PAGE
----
Alaska, Hawaii attorneys general seek pot business banking
Jan. 18, 2018
ANCHORAGE, Alaska (AP) — The Alaska and Hawaii attorneys general asked Congress to change laws so marijuana businesses can start using banks.
Alaska's Jahna Lindemuth and Hawaii's Doug Chin were among 19 attorneys general who urged U.S. lawmakers on Tuesday to move forward with legislation that would allow the marijuana businesses to stop working as cash only operations.
Chin said banks and other institutions are hindered by U.S. law from working with marijuana businesses. This creates a cash-only, "grey market" that hurts law enforcement and tax collections, he said.
The proposed legislation would provide a safe harbor for banks and other institutions that work with the marijuana industry. The officials said their legislation would protect public safety and result in billions of dollars being infused into the banking industry.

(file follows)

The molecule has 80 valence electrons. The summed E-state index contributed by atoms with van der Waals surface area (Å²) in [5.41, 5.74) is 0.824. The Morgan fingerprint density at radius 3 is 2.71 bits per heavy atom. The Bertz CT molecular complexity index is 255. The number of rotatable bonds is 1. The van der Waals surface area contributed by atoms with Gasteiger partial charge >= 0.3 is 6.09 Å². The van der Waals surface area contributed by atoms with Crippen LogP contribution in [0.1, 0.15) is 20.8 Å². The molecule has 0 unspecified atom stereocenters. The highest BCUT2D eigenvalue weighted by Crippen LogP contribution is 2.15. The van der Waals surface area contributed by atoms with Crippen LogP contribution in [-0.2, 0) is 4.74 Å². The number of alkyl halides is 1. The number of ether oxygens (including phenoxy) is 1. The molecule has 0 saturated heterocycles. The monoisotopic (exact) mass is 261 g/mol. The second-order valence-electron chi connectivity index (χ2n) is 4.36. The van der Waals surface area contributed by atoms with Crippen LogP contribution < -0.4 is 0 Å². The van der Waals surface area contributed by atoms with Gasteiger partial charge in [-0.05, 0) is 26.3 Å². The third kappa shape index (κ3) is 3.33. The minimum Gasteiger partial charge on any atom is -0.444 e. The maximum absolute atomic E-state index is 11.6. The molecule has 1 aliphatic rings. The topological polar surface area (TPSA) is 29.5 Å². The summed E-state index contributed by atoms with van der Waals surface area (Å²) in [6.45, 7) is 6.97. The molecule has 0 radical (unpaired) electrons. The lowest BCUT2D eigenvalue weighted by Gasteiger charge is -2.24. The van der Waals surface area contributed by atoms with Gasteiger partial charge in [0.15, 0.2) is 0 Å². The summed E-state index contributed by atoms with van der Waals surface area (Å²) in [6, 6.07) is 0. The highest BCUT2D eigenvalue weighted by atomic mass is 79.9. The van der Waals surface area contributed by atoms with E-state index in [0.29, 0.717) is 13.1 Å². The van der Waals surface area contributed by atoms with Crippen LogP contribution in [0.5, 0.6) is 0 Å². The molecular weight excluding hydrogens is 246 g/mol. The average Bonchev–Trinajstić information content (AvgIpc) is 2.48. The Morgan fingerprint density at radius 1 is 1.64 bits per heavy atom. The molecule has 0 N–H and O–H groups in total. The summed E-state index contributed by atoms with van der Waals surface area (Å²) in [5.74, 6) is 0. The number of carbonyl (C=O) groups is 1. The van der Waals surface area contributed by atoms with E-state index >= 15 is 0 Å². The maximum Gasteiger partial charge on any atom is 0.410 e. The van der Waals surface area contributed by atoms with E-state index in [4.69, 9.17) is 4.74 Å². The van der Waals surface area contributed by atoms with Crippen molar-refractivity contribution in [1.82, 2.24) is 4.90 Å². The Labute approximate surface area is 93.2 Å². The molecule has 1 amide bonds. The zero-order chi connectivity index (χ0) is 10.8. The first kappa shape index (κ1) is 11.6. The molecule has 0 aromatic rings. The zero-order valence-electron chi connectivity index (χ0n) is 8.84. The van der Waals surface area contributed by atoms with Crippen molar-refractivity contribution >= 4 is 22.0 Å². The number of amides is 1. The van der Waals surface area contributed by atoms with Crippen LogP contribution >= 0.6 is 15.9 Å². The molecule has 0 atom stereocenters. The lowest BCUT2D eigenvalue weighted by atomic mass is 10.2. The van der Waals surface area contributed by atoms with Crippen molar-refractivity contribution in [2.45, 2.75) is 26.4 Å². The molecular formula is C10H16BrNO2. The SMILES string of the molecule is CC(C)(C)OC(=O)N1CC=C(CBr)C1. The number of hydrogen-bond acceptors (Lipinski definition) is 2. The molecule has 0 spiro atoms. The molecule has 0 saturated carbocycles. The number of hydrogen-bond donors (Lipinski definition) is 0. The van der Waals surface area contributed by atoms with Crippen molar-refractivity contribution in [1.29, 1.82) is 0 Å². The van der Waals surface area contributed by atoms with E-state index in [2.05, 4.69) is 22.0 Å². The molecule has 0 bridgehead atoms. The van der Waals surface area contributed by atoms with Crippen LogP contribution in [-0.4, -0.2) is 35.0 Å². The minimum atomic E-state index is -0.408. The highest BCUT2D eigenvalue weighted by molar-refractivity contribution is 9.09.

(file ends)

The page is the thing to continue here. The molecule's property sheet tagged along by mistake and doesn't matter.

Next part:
"Allowing banks to work with these businesses is good policy, which is why the concept has bipartisan support," Lindemuth said.
The officials said U.S. Attorney General Jeff Sessions' policy change earlier this month intensified the need for national legislation that clarifies how marijuana should be regulated and policed.
Sessions rescinded the 2013 Cole Memo, which deferred to states on enforcing marijuana laws.
"Despite the contradictions between federal and state law, the marijuana industry continues to grow rapidly," the letter from the state attorneys general said. "Our banking system must be flexible enough to address the needs of businesses in the various states, with state input, while protecting the interests of the federal government."
The letter was sponsored by Hawaii, Alaska, District of Columbia and North Dakota. It was signed by California, Colorado, Connecticut, Guam, Illinois, Iowa, Maine, Maryland, Massachusetts, New Mexico, New York, Oregon, Pennsylvania, Vermont and Washington state.